1. Problems of the Contests.- 2. Results of the Contests.- 3. Solutions to the Problems.- 3.1 Algebra (József Pelikán).- 3.2 Combinatorics (Ervin Gy?ri).- 3.3 Theory of Functions (János Bognár and Vilmos Totik).- 3.4 Geometry (Balázs Csikós).- 3.5 Measure Theory (János Bognár).- 3.6 Number Theory (Imre Z. Ruzsa).- 3.7 Operators (János Bognár).- 3.8 Probability Theory (Gabriella Szép).- 3.9 Sequences and Series (Jen? Tör?csik).- 3.10 Topology (Gábor Moussong).- 3.11 Set Theory (Péter Komjáth).- Index of Names.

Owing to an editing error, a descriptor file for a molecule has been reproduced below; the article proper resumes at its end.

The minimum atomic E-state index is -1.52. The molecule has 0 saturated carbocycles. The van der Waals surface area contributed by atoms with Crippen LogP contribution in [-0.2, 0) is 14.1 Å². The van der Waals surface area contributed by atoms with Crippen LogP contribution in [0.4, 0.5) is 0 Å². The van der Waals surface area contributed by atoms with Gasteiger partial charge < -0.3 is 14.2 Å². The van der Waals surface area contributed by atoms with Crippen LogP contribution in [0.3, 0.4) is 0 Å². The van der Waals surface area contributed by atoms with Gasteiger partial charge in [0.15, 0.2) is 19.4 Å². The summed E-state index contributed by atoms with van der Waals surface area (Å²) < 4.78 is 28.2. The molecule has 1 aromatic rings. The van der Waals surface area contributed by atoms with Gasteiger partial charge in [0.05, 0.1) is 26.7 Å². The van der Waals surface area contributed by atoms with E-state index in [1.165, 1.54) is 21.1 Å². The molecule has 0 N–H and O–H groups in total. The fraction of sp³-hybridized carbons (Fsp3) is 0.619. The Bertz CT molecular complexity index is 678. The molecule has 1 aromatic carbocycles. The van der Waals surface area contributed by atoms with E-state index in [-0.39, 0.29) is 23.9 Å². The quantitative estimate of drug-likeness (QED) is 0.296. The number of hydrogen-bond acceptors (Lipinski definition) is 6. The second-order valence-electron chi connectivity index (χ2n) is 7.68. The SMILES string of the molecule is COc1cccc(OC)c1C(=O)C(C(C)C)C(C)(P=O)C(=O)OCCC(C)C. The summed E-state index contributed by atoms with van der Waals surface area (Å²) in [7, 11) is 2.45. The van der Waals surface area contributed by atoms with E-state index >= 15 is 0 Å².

One of the most effective ways to stimulate students to enjoy intellectual efforts is the scientific competition. In 1894 the Hungarian Mathematical and Physical Society introduced a mathematical competition for high school students. The success of high school competitions led the Mathematical Society to found a college level contest, named after Miklós Schweitzer. The problems of the Schweitzer Contests are proposed and selected by the most prominent Hungarian mathematicians. This book collects the problems posed in the contests between 1962 and 1991 which range from algebra, combinatorics, theory of functions, geometry, measure theory, number theory, operator theory, probability theory, topology, to set theory. The second part contains the solutions. The Schweitzer competition is one of the most unique in the world. The experience shows that this competition helps to identify research talents. This collection of problems and solutions in several fields in mathematics can serve as a guide for many undergraduates and young mathematicians. The large variety of research level problems might be of interest for more mature mathematicians and historians of mathematics as well.
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